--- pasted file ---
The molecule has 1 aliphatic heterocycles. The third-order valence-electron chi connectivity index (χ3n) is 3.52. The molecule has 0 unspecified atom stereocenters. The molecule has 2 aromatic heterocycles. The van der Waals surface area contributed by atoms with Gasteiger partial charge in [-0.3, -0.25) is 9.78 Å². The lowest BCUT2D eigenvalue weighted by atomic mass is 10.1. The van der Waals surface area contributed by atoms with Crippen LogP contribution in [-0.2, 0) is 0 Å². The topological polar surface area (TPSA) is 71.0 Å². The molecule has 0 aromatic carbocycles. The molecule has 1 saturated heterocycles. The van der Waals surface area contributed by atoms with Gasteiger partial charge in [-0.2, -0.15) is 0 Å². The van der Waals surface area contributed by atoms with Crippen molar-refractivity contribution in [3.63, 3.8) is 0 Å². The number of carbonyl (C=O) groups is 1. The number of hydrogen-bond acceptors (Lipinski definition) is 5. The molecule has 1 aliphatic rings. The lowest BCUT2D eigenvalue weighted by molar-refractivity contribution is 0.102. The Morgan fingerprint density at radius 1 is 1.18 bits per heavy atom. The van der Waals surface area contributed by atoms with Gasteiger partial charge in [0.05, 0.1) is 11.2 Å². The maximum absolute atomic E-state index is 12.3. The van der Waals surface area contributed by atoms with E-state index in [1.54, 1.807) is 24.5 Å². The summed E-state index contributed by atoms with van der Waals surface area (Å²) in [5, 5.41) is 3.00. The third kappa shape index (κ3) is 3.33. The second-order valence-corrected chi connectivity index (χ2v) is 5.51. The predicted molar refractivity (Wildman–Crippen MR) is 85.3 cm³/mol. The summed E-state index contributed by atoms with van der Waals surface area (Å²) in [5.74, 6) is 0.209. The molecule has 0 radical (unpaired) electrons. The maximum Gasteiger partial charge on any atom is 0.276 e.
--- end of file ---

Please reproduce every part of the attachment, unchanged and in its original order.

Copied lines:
The molecule has 1 aliphatic heterocycles. The third-order valence-electron chi connectivity index (χ3n) is 3.52. The molecule has 0 unspecified atom stereocenters. The molecule has 2 aromatic heterocycles. The van der Waals surface area contributed by atoms with Gasteiger partial charge in [-0.3, -0.25) is 9.78 Å². The lowest BCUT2D eigenvalue weighted by atomic mass is 10.1. The van der Waals surface area contributed by atoms with Crippen LogP contribution in [-0.2, 0) is 0 Å². The topological polar surface area (TPSA) is 71.0 Å². The molecule has 0 aromatic carbocycles. The molecule has 1 saturated heterocycles. The van der Waals surface area contributed by atoms with Gasteiger partial charge in [-0.2, -0.15) is 0 Å². The van der Waals surface area contributed by atoms with Crippen molar-refractivity contribution in [3.63, 3.8) is 0 Å². The number of carbonyl (C=O) groups is 1. The number of hydrogen-bond acceptors (Lipinski definition) is 5. The molecule has 1 aliphatic rings. The lowest BCUT2D eigenvalue weighted by molar-refractivity contribution is 0.102. The Morgan fingerprint density at radius 1 is 1.18 bits per heavy atom. The van der Waals surface area contributed by atoms with Gasteiger partial charge in [0.05, 0.1) is 11.2 Å². The maximum absolute atomic E-state index is 12.3. The van der Waals surface area contributed by atoms with E-state index in [1.54, 1.807) is 24.5 Å². The summed E-state index contributed by atoms with van der Waals surface area (Å²) in [5, 5.41) is 3.00. The third kappa shape index (κ3) is 3.33. The second-order valence-corrected chi connectivity index (χ2v) is 5.51. The predicted molar refractivity (Wildman–Crippen MR) is 85.3 cm³/mol. The summed E-state index contributed by atoms with van der Waals surface area (Å²) in [5.74, 6) is 0.209. The molecule has 0 radical (unpaired) electrons. The maximum Gasteiger partial charge on any atom is 0.276 e.